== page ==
Murder in Metchem: Violence and Land Corruption in Sierra Leone | Land Portal

The actions of a national bank and an influential politician — in alienating a small community from their land — amounts to corruption, says Transparency International Sierra Leone. The fallout includes five community members imprisoned for murder and scores of residents forced to flee their impoverished community.

In the Western Urban District of Sierra Leone, land has become a powerful catalyst for violent disputes and corruption that undermines the land rights of poor communities while enriching developers, corporations and politicians. The people of Metchem, in the neighborhood of Goderich, have been particularly badly affected.

In 2000, the Metchem Bao construction company seized control of 45 acres of communal land — used for subsistence farming and the community’s cemetery — during the development of the Goderich Peninsular Highway. The company was granted permission to store heavy machinery on the site by the central government. Community representatives, however, say they were not consulted on the use of their land or informed about the contractual arrangements which, in the fullness of time, would have such a devastating impact on this poor community on the urban fringes of the capital Freetown.  When the company finally vacated the site, almost ten years later, no compensation was paid to the people or reimbursement for the losses they suffered. As the construction crews departed, the Sierra Leone Commercial Bank began to remove the heavy machinery left behind. Nobody thought to question why the bank — not the construction company — came to remove the assets.

Gradually, the people began to work the land again and revisit the gravesides of their ancestors. Life in Metchem returned to normal until, one day, representatives from the bank returned with news that left the community reeling and eventually led to the death of one man and the arrest of six local residents for murder.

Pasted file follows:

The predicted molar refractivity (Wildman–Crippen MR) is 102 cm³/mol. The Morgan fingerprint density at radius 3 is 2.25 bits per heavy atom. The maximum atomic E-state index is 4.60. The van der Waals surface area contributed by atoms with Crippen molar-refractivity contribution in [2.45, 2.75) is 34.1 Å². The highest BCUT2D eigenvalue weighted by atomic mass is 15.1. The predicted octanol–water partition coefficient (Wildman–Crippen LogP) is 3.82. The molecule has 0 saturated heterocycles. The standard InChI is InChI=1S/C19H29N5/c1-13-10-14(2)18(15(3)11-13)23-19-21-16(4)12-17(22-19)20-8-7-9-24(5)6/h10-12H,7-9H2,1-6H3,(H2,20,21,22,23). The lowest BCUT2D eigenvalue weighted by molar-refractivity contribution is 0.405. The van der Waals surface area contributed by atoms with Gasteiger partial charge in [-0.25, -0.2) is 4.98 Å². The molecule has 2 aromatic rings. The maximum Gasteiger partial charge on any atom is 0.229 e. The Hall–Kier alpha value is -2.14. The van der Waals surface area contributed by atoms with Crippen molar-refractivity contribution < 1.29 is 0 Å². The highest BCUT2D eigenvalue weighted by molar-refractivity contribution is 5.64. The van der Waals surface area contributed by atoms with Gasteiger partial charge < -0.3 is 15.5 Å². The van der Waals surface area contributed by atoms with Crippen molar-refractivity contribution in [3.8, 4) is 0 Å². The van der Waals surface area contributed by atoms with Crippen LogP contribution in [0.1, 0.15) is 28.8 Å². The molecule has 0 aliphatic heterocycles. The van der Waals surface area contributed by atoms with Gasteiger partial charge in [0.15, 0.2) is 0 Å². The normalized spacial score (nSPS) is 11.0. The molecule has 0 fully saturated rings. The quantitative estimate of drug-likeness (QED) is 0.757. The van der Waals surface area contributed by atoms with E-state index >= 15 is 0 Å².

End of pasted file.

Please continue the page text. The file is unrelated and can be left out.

Recognising land corruption

The phenomenon known as ‘land corruption’ is the abuse of entrusted power for private gain within land administration and management. It is prevalent across the world — impacting every fifth citizen — but it is particularly severe in Africa where studies by Transparency International show it affects one in every two citizens. Land corruption is a critical issue in Sierra Leone where the acute shortage of land, overlapping tenure arrangements, the incapacity of public institutions, and a lack of protection against commercial land grabbing; all create fertile ground for corrupt practices to take root.

The exclusion of communities from participating in land deals between private investors and authorities is an example of land corruption. When people are evicted from their land, unfairly compensated for their losses, excluded from participating in decision-making, and denied access to relevant information; it is land corruption.

The consequences of land corruption in Sierra Leone include food insecurity, widening inequality, an increased risk of conflict and threats to traditional ways of life. Furthermore, land corruption undermines women’s rights and impedes progress towards the Sustainable Development Goals. It is a most urgent issue for the nation’s politicians, institutions and civil society to address.

The bank, the politician and the land grab

In late 2013, personnel from Sierra Leone Commercial Bank met with the community’s leader, Chief Mohamed Turay, to inform him that they were seizing property belonging to Metchem Bao Construction. The company had defaulted on a loan, they said, and the bank was intending to recover its losses. “The bank collected all the vehicles and other machinery belonging to the company”, says Turay, “then, after a few months, they returned to say our land had been sold to Sanusi Bruski.”